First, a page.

Dealing with imposter syndrome is something most of us have struggled with at some point in our lives.
Imposter syndrome can paralyse us into not taking the actions we need to do for our dreams.
But it doesn’t have to.
My story and challenge with imposter syndrome
Every sat I struggle with the feeling I am not good enough to run my blog.
My blog focuses on artificial intelligence and machine learning.
The blog is about my story learning these techniques.
It’s my story, mine. Who could be better at telling my story than me?
Yet every day I still worry I’m not good enough to tell the story.
I feel like an imposter.
I worry that I’m not good enough, not technical enough and not experienced enough.
Can anyone else relate?
Why do you feel like an imposter?
It’s crazy that I feel I’m not good enough.
Of course, I’m qualified to tell my own story.
Not just that, I have a Masters degree in a technical field, I do the work to teach myself programming, and I used to be a mathlete.
So why do I feel, and why do so many of us feel like imposters when we shouldn’t?
Enter imposter syndrome.
What is imposter syndrome?
Imposter syndrome occurs when an individual cannot see their own successes and undervalues their own performance.
When dealing with this syndrome, people feel like their achievements are not valid. This can cause them to get frustrated or stressed out at work. It can also lead them to self-sabotage.
What are the symptoms that you feel like an imposter?
According to research 62 and 70% of people will experience imposter syndrome at some point in their lives.
These 6 symptoms are associated with imposter syndrome.
Fear of failure:
An irrational fear of failure that can hold the sufferer back from trying new things or taking on additional responsibility.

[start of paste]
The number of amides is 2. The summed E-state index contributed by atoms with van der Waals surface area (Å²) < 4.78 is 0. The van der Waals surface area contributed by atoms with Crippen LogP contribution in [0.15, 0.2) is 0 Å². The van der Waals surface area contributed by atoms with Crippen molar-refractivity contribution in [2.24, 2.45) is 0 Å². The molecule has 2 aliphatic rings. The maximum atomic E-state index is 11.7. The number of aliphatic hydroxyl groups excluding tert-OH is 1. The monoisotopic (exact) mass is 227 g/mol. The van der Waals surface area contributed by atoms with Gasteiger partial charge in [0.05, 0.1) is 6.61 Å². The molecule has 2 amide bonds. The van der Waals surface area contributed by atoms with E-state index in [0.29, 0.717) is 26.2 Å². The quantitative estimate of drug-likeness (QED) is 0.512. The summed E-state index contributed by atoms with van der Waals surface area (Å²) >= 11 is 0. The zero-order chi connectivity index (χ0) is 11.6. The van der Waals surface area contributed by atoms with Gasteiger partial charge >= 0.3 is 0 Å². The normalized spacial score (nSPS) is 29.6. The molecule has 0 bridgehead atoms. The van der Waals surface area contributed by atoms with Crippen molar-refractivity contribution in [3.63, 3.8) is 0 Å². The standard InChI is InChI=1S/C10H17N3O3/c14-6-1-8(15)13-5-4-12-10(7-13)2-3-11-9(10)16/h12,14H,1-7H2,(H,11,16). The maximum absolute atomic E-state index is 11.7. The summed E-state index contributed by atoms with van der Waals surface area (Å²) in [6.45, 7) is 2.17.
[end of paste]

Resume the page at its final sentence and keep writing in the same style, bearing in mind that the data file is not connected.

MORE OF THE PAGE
Need to be the best:
A need to prove themselves to be the best causing then to strive for perfection and hold themselves to unattainably high standards.
Overworking to burnout:
Pushing themselves so hard that they thenburnout.
The imposter cycle:
When succeeding in a task, the sufferer will immediately experience fear over what will happen next.
The struggle between achieving success and being found out as an imposter prevents the imposter syndrome sufferer from reaching their potential.
Attribute any success to outside factors:
Even when succeeding the person will not attribute this success to their own hard work but instead, say it was luck or circumstance.
Imposter syndrome can be a real challenge for suffers. The symptoms can impact a person for life both in and outside of work.
But it’s not all doom and gloom.
You could see imposter syndrome as a benefit.
How to harness the power of your imposter syndrome
Up until now, we have focussed on the challenges associated with imposter syndrome and how it makes you feel.
But now I want to change the narrative.
A couple of years ago I read an article in Forbes magazine about how dealing with imposter syndrome makes you a better worker.
The article really resonated with me.
The focus was on feeling like you’re not qualified or good enough for a job pushes you to do better.
Now I’m not saying you should work yourself into the ground. In fact, I am entirely against this.
Positive mental health and wellbeing are so crucial for your happiness and productivity.
However, feeling like an imposter means that you are challenging yourself in your work.
Imposter syndrome can also help you with keeping your ego in check. This ego checking, in particular, is excellent for helping you to make better decisions humbly.
Dealing with Imposter Syndrome
You should Harness the power of feeling like an imposter
I hope I have helped you to realise that there is power in feeling like you don’t belong somewhere.
It should never stop you from pursuing your dreams.
Remember that just because you feel like an imposter doesn’t mean you are.
I’ll end on a couple of tips to help you manage imposter syndrome that have helped me:
Look at the data:
When you are worried about your own performance and feel like you don’t belong, take a step back. Look at what you have achieved. Be honest with yourself, if your best friend had done everything you have done would you tell her she was an imposter? No, you wouldn’t, so why are you doing it to yourself?
Opportunity to learn:
Use your fears as an opportunity to learn more about the area you are feeling an imposter in. There are many benefits of lifelong learning. See this as an opportunity to take advantage of them!
Remember it’s in your head!
This is hard to do, but you have to remember that you belong there. You wouldn’t be there if you didn’t deserve it, so remember that!
What are your thoughts on this topic? Let me know in the comments.